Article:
Top Chef Season 18

Not a Brook fan. There is something about her, not sure what

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I like the blind tasting too. It’s a bit of a twist of the blind ingredient challenges they’ve had in the past, so this kind of changes it up a bit. I personally have always enjoyed those mise-en-place relay races in past seasons.

I thought it was odd to throw Brooke in there though. If you needed an even number of contestants for this game, why not just run it when you have 6 chefs still active? :thinking:

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To some extent this is already the case with challenges like Restaurant Wars (at least in prior seasons, not this one with the Chef’s Table format).

That said, while blind tasting might reduce bias, it would also eliminate the ability of the chefs to present and explain their dishes to the judges. While it might seem trivial, I think this is actually critical because knowing why a certain ingredient is plated, or not plated, or what is in a reduction or a puree, can provide a completely different palate upon which a dish is judged.

And I think in a series-long contest like Top Chef, bias is important. While each episode has the contestants competing against one another, invariably the judging is based in part on the progression, style and evolution of each chef during the season and competition as a whole.

In other words, the judges are not just judging each chef against one another but against each chef themselves cum chef-testant. This is really epitomized by those elimination challenges where a chef is asked to make a dish that reflects their heritage, family, upbringing, etc.

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Oh Dawn…sigh.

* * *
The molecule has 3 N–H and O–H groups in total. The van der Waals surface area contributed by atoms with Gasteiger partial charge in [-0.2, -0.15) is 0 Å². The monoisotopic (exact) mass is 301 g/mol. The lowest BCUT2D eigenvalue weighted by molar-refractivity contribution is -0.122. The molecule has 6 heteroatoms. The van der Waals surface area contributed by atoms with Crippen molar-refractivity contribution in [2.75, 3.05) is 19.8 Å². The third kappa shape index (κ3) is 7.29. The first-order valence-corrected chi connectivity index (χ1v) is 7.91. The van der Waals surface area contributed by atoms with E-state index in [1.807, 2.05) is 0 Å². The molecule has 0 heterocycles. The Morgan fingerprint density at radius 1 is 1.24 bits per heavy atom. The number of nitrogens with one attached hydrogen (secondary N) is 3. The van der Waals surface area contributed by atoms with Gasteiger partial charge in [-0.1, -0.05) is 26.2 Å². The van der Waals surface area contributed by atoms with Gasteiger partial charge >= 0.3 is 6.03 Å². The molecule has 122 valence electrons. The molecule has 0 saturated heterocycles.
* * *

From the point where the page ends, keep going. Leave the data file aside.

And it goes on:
Is anyone voting on fan favorite? You don’t have to say who you are voting for.

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Why is there yellow cheddar?

Is top four "good enough " to change a chefs career? I think top two is.

Top Chef: 10 Best Contestants Who Didn’t Win

“Even though the winner of each season is the one entitled to the spoils, it is more often the non-winners who end up sticking around longer in the memory of the audiences.”

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This episode made me think of this…

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Me too! I was thinking the 11 year was the reserve, and wondered about how someone was using just the oil of one them.

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Great :brain:s.

I’m assuming the cheese oil is what i sometimes complain about when the cheese used to separate in my mac and cheese. I no longer use cheddar and always include Velveeta.

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Gawd, as I said before, The Uproxx rankings are usually good for a couple of chuckles and one guffaw.
I am not one of those people who believes in the fairness of popularity voting online, but I guess I would be torn between Gabe and Shota. I would really like to eat at both of their restaurants.
Did you know “Shota” is sort of slang for nice guy in Japanese?
Fine aged cheeses, (including perhaps, an Oregon cheddar) deserve consideration and respect. Reducing one to an oil does not seem like a respectful treatment. None of the judges share this viewpoint.